Tuesday, July 25, 2017

To Plant or Not to Plant

Experts draw attention to a successful method of mangrove regeneration on International Mangrove Day, 26th July 2017
Today, on the International Day for the Conservation of the Mangrove Ecosystem, conservation organisations and mangrove specialists worldwide highlight the multifunctional benefits of the practice of ‘natural regeneration’ of mangroves.  Compared to planting efforts, survival rates are considerably higher and it results in a more biodiverse, resilient and productive mangrove forest, enhancing community livelihoods and reducing disaster risk. 
During the last decade enormous interest has been raised in the role mangroves can play in reducing tropical storm, coastal erosion and flood risk for coastal communities. Across the world hundreds of thousands of hectares of mangroves have been actively planted. But the majority of planting efforts fail as planted seedlings die and even if seedlings survive, the ecological value of a monoculture and benefits of the planting efforts for increased community resilience are questionable.

Wetlands International, Mangrove Action Project, Mangroves for the Future and the IUCN Mangrove Specialist Group (MSG) say that a more appropriate mangrove restoration is urgently needed worldwide to enhance coastal safety, fisheries, aquaculture and carbon sequestration. To support best practices, they pulled together lessons learnt in a discussion paper and raise attention for the ‘Ecological Mangrove Restoration approach’ (Lewis 2014). This approach focuses on creating the right biophysical and socio-economic conditions for mangroves to grow back naturally which results in the establishment of a sizeable, diverse, functional and self-sustaining mangrove forest that offers benefits both for nature and people.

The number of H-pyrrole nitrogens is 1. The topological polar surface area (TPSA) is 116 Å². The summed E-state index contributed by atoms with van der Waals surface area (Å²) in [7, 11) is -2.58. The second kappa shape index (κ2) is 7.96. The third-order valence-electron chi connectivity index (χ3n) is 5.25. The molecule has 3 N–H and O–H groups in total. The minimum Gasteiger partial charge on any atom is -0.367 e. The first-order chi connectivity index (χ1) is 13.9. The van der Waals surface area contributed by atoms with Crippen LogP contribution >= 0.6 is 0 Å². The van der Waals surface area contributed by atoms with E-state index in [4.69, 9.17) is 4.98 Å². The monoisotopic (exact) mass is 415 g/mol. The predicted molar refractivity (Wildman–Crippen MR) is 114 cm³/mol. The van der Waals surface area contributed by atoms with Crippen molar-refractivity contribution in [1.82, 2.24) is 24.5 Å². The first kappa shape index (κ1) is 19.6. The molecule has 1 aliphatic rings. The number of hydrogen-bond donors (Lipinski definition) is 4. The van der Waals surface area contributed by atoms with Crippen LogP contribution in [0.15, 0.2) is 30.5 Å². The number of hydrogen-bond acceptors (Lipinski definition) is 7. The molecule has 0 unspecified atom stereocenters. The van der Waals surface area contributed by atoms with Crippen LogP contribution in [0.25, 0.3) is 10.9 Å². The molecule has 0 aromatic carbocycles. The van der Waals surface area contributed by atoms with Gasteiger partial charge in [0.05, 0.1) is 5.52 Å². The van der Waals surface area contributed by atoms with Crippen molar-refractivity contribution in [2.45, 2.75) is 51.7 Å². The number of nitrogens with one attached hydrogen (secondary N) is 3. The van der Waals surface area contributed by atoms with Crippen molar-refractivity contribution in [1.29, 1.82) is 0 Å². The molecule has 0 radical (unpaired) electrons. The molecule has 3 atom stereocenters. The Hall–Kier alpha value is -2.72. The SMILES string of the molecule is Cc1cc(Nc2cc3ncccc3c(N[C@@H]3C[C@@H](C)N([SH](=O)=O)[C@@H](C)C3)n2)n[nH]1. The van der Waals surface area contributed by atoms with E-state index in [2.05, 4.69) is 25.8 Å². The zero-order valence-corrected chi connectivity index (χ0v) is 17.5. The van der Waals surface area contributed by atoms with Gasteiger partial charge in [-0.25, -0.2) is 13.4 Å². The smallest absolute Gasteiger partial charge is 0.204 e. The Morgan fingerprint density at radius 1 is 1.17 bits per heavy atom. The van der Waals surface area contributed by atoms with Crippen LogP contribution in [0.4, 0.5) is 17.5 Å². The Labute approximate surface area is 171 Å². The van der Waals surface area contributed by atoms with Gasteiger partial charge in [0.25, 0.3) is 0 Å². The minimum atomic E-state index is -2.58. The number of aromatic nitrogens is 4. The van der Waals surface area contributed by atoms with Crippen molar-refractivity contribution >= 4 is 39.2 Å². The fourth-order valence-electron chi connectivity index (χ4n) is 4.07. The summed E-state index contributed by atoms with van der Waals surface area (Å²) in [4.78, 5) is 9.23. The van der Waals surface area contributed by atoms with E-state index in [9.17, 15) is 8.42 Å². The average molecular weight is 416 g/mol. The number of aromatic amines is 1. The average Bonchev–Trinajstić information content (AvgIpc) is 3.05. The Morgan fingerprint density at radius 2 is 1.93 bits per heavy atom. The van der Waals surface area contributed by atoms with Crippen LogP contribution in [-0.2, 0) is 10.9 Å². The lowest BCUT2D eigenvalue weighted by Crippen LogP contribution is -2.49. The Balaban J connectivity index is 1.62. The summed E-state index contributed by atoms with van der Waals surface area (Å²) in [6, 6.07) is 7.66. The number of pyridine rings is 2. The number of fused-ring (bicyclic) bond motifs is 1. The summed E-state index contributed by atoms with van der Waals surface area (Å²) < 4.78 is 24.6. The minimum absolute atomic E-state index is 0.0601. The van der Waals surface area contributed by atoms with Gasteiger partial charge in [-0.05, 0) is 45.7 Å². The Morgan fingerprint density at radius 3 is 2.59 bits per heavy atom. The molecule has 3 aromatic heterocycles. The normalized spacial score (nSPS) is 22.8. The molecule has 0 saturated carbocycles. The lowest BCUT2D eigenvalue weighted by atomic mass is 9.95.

The paper is available in English, Spanish, Khmer, Vietnamese, Burmese, Thai and Indonesian to assist parts of the world where mangroves have been lost or degraded, along with their valuable services. Later in the year also French, Filipino and Malaysian translations will be distributed. 

While planting can assist or enrich the natural regeneration process, frequently wrong species are planted in the wrong places. Mono-species planting can lead to non-functional mangroves, with limited benefits and low resilience. Planting in the wrong places, such as in areas that were not previously covered by mangroves can lead to damage to other ecosystems or can block sediment and water flows. 

The conservation organisations and mangrove experts encourages local NGOs and big funding agencies to be more cautious when implementing restoration projects and recommend involving restoration ecologists and experts in flood risk management. The importance of understanding the restoration site with a proper risk assessment and receiving advice on the best practices at the specific site, along with local experts, is key to effective mangrove rehabilitation.

They also recommend, to avoid mangrove reconversion, that economic activities are developed that provide sustainable benefits from the restored goods and services, thereby strengthening the business case for restoration. This means that local communities need to be empowered and authorities need to be involved from the onset of restoration plans. 

Download the paper ‘Mangrove Restoration: to plant or not to plant’, available in 7 languages.

For more information:

Wetlands International, Susanna Tol: susanna.tol@wetlands.org
Mangrove Action Project, Jim Enright: mapasia@mangrovactionproject.org 
Mangroves for the Future, Ann Moey: ann.moey@iucn.org

Contributing partners:

Indonesian Ministry of Marine Affairs and Fisheries 
Indonesian Ministry of Public Affairs and Housing
Wetlands International
Blue Forests
Wageningen University & Research
Mangrove Action Project (MAP)
Mangroves for the Future 
IUCN Mangrove Specialist Group (MSG)
Cambodia: Participatory Management of Coastal Resources of Cambodia (PMCR)
Myanmar:  ACTED, Mangrove Service Network (MSN)
Thailand: Mangrove Action Project (MAP)
Vietnam: Mangrove Ecosystem Research Center (MERC)
El Programa de las Naciones Unidas para el Desarollo (PNUD) 
Conservación Internacional Panamá
Autoridad de los Recursos Acuáticos de Panamá (ARAP)

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